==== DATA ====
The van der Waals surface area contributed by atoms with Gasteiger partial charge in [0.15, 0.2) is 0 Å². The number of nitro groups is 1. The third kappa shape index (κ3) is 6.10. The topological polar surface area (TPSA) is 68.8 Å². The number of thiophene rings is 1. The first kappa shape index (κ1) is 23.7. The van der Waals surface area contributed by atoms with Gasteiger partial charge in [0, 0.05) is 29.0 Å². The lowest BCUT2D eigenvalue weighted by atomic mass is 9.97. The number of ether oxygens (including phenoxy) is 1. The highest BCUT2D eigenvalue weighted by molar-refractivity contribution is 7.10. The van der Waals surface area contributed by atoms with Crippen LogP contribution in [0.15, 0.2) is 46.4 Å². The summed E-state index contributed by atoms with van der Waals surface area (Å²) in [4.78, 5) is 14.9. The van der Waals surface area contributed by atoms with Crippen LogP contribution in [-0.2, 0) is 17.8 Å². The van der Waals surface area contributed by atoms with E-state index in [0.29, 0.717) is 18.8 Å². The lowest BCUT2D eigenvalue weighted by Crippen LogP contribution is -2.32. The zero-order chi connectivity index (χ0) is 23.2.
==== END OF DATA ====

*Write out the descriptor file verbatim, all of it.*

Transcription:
The van der Waals surface area contributed by atoms with Gasteiger partial charge in [0.15, 0.2) is 0 Å². The number of nitro groups is 1. The third kappa shape index (κ3) is 6.10. The topological polar surface area (TPSA) is 68.8 Å². The number of thiophene rings is 1. The first kappa shape index (κ1) is 23.7. The van der Waals surface area contributed by atoms with Gasteiger partial charge in [0, 0.05) is 29.0 Å². The lowest BCUT2D eigenvalue weighted by atomic mass is 9.97. The number of ether oxygens (including phenoxy) is 1. The highest BCUT2D eigenvalue weighted by molar-refractivity contribution is 7.10. The van der Waals surface area contributed by atoms with Crippen LogP contribution in [0.15, 0.2) is 46.4 Å². The summed E-state index contributed by atoms with van der Waals surface area (Å²) in [4.78, 5) is 14.9. The van der Waals surface area contributed by atoms with Crippen LogP contribution in [-0.2, 0) is 17.8 Å². The van der Waals surface area contributed by atoms with E-state index in [0.29, 0.717) is 18.8 Å². The lowest BCUT2D eigenvalue weighted by Crippen LogP contribution is -2.32. The zero-order chi connectivity index (χ0) is 23.2.